How do footballers cope during Ramadan?

Retired striker and devout Muslim, Nathan Ellington, tells FFT how he adjusts his preparation during Ramadan

As part of your faith you observe Ramadan, an annual month of fasting. What does this involve?

I have to abstain from taking in food or liquid from before sunrise until sundown.

More after the break

How difficult is this for you as a professional footballer?

To be honest, it’s not that difficult. There are a lot of misconceptions out there. People think Muslims fast to torture themselves – as a show of devotion to our faith – but this is not true. We do it to give up our bad habits and to become better Muslims.

How do your team-mates react?

They think it’s the hardest thing a person could do – they always ask me how I do it – but to me it’s not that big a deal. Whatever club I’m playing for players ask questions, but I’m happy to answer them.

How do you cope with the physical demands of playing a game on an empty stomach?

It’s about getting your preparation right. Muslims only fast during daylight hours so I have to get the right fuel onboard before the first prayer of the day. This is called the suhoor [the early pre-dawn breakfast]. I’ve got my routine and I make sure stick to it.

What do you eat when not fasting?

In the morning I have two pieces of toast and a decaf coffee, or cereal before training. I then make sure I drink a bottle of water on my drive to work. After training I’ll have pasta with fish or a sandwich with some fruit and a few cordial drinks. For dinner, my wife and I will usually have something that’s carb-based – normally rice or pasta with either fish, chicken, beef or lamb. But I’m a sucker when it comes to snacking and I can’t help eating crisps and a few sweets during the day. In the night I have a few biscuits with my hot drinks – but these days I try not to eat the whole pack like I used to when I was younger!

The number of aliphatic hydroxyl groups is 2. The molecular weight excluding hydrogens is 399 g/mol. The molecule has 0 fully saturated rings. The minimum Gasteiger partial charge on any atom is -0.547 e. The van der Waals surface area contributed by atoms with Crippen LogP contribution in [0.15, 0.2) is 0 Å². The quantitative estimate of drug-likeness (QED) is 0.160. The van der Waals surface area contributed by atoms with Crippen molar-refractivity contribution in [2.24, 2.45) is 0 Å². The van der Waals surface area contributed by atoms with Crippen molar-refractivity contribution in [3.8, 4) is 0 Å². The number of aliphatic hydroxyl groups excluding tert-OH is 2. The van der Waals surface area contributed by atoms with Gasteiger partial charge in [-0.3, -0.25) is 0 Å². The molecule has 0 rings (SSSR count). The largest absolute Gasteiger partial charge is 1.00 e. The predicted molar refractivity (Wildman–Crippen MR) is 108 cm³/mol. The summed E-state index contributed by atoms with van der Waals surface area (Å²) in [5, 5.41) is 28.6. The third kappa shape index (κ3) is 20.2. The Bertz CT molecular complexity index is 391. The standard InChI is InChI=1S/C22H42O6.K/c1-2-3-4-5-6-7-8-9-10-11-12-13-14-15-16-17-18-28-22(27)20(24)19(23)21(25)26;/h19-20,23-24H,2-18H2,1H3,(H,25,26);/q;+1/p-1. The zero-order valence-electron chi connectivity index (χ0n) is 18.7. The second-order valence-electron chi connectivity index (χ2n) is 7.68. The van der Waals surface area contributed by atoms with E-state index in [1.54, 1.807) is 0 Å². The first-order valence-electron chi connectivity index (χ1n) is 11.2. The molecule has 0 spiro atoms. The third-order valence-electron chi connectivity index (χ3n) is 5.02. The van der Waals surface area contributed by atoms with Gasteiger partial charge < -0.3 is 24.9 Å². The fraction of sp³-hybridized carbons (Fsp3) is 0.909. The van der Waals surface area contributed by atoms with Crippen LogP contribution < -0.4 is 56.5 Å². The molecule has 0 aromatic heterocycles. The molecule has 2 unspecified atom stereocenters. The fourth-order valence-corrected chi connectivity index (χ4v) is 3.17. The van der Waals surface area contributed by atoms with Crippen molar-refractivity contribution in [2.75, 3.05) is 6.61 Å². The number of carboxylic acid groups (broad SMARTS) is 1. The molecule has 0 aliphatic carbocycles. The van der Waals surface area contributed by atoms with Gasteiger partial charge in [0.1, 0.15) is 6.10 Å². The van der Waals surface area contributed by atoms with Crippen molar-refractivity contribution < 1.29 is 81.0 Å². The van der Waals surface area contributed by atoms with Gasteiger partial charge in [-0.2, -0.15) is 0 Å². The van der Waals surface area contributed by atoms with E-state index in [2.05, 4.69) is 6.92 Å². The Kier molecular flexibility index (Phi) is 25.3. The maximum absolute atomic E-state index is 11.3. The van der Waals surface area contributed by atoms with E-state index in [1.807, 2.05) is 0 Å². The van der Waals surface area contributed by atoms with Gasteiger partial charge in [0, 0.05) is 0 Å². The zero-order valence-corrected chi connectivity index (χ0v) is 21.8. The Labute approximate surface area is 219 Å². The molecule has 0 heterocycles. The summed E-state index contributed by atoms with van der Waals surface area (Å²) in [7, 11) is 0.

How does your body react when your normal eating habits are suspended for Ramadan?

It can be a challenge to start with, but it adapts. You have to make sure you’re fully hydrated – that’s the key. If you don’t get enough fluid on board when you have the chance you will struggle. I feel strong during the month of Ramadan. I’ve never felt like I was going to pass out.

Do you believe there any benefits to fasting?

You lose a bit of weight and get leaner, although that goes straight back on once you stop fasting. It also teaches self-control and restraint. This helps when it comes to pre-season and you’re trying to get back into shape.


Two meals, lots of fruit and eight litres of water 

‘The Duke’ has a gruelling meal plan while fasting – we don’t suggest trying this at home


“When it hits sunset [Maghrib] I try to break my fast with dates and milk or water. I then have my main meal either at home or at the mosque. It’s usually rice and lamb, but could be anything from chicken, beef or lamb with rice or pasta. I also try to get my daily fruits in the evening. It’s funny because I feel like I could eat a horse during the day, but when I finally get to eat, I feel full after half a plate.”

Midnight meal

“The first prayer of the day is at dawn, before sunrise: this is usually at 4am, so I get up at 3am and have a bowl of porridge and chopped banana. This is a great source of carbohydrates and provides me with a slow release of energy. This gives me all the fuel I need for training or a match.”

Glug, glug, glug

“After both my meals I drink 3-4 litres of water [FFT suggests you spread this over eight hours]. I drink the first two-litre bottle like it’s a can of coke. This can help you feel full up. If you’re dehydrated your performance suffers. Your body tires a lot quicker and it can affect your concentration.”

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